New York Times Article: More Computing yields bigger impacts to the environment. (Duh!)

On September 22nd, the New York Times ran an article entitled “The Cloud Factories: Power, Pollution and the Internet” authored by James Glanz which has caused a bit of a stir throughout the industry. (see link below) Primarily because it was published by the New York Times, it has raised enough eyebrows to warrant many responses including my brief note here as well. The author suggests that the skyrocketing demand for smartphones and internet connected medias is creating larger and larger footprints on the planet, and these footprints are BAD. Period.

One response by Charles Babcock at InformationWeek summed up the general industry’s responses perfectly. “Everyone is doing a lot more computing, as the story notes. But as we do so, the amount of electricity consumed per unit of computing is going down”, which the original Glanz story somehow misses. Babcock continues, “Nowhere does the Times address this salient point. Instead, it concludes we are doing a lot more computing and, therefore, we are all guilty of driving environmental degradation.”

OMG! Could a writer actually have taken issue with the success of technology, progress in the information age, and thrown the baby out with the bath water? Really? Of course we are consuming more power. Of course we are building information factories. Note to James Glanz: Progress happens!

I would argue that more and more people are more empowered to think, and act and dream today. The digital age has brought with it so much potential, that nearly anyone can be anything if they so choose. Information is so easily accessible, that big global issues are being solved. Diseases are being eliminated, mysteries are being solved. The very universe is being shrunk as we become more immersed in global information. This is good.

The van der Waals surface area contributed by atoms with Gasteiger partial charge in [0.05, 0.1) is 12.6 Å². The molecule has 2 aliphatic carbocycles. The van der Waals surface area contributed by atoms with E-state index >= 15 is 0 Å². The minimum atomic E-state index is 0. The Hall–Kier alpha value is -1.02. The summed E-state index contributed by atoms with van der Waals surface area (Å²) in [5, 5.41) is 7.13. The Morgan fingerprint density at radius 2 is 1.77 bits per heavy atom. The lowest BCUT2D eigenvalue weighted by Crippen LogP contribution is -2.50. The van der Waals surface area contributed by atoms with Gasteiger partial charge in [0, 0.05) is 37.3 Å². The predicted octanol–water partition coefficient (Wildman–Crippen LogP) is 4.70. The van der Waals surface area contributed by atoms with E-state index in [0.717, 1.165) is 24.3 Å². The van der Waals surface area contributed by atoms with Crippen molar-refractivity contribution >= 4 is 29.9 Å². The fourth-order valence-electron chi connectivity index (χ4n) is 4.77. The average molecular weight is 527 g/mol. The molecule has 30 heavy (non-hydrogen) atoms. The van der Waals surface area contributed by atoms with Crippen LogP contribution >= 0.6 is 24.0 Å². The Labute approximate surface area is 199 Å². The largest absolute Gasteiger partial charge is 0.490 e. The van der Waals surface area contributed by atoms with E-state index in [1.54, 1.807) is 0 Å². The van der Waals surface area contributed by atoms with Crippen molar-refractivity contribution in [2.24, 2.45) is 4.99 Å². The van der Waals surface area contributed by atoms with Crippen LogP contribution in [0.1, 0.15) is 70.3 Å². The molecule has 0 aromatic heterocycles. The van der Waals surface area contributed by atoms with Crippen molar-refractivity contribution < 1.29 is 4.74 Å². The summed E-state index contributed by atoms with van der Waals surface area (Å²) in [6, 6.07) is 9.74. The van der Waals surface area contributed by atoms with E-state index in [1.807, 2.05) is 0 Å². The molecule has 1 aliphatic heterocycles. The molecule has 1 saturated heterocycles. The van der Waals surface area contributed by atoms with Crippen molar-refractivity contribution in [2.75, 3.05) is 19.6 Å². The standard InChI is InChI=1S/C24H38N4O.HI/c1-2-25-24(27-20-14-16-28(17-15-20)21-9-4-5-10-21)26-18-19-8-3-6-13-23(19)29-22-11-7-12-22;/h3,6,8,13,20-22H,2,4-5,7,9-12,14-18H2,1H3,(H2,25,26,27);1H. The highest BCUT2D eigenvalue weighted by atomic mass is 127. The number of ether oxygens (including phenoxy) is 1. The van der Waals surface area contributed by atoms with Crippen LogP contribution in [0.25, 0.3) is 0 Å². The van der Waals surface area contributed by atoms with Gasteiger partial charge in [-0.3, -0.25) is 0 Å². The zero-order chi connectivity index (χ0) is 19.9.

Global Impact of the Digital Information Age

Global Impact of the Digital Information Age

Charles’ response to the original story also mentions one of my all-time hot-buttons as well: The true goal for the information age being the overall improvement in Work-per-Watt or put another way, the “transactional overhead”.  People have heard me talk about this for years. Most IT professionals like to talk about something called “PUE” which is a simple metric to quantify data center overhead, but the next phase for us all is to consider and quantify this “transactional overhead”. The Green Grid is hard at work finalizing one of the follow-ons to the simple PUE metric “DCeP”, which essentially allows this work-per-watt transaction cost to be calculated.

THAT my friends is the real goal of this industry. Reducing the overhead associated with thinking and dreaming. Sure, the more we think and dream, the more resources we use. Our planet now has 7 BILLION people on it and we use A LOT more of everything. Heck, McDonald’s sells like 100 Million burgers a day! The key to sustained growth is the incremental information cost and efficiency, NOT the absolute quantities of resources being consumed.  We will use more power and produce more carbon, but the magic is we will to do so on an ever more efficient scale! More people will be able to think fast and dream bigger, all with a shrinking personal resource envelope.

Mr. Glanz, give me a call…

Referenced URL: http://www.nytimes.com/2012/09/23/technology/data-centers-waste-vast-amounts-of-energy-belying-industry-image.html?_r=0

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Mark Harris Fremont, CA
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One Response to New York Times Article: More Computing yields bigger impacts to the environment. (Duh!)

  1. Ben McCullom says:

    Interesting that most people commenting on this article are taking issue with it and running from it by saying well Duh! more people more computing and so on. I have not seen one response to the article that says….well it (the article) is flawed but, there really is a great deal that could be done, quite easily, to create an enoromous efficiencies in the Data Center in the areas of Cost reduction, Energy savings and Carbon emisions with the 1st of these efficiencies being very good for business.

    The responses to me say that most experts would prefer to build excuses rather than offer suggestions and solid plays to improve the footprint of most if not all DC’s.

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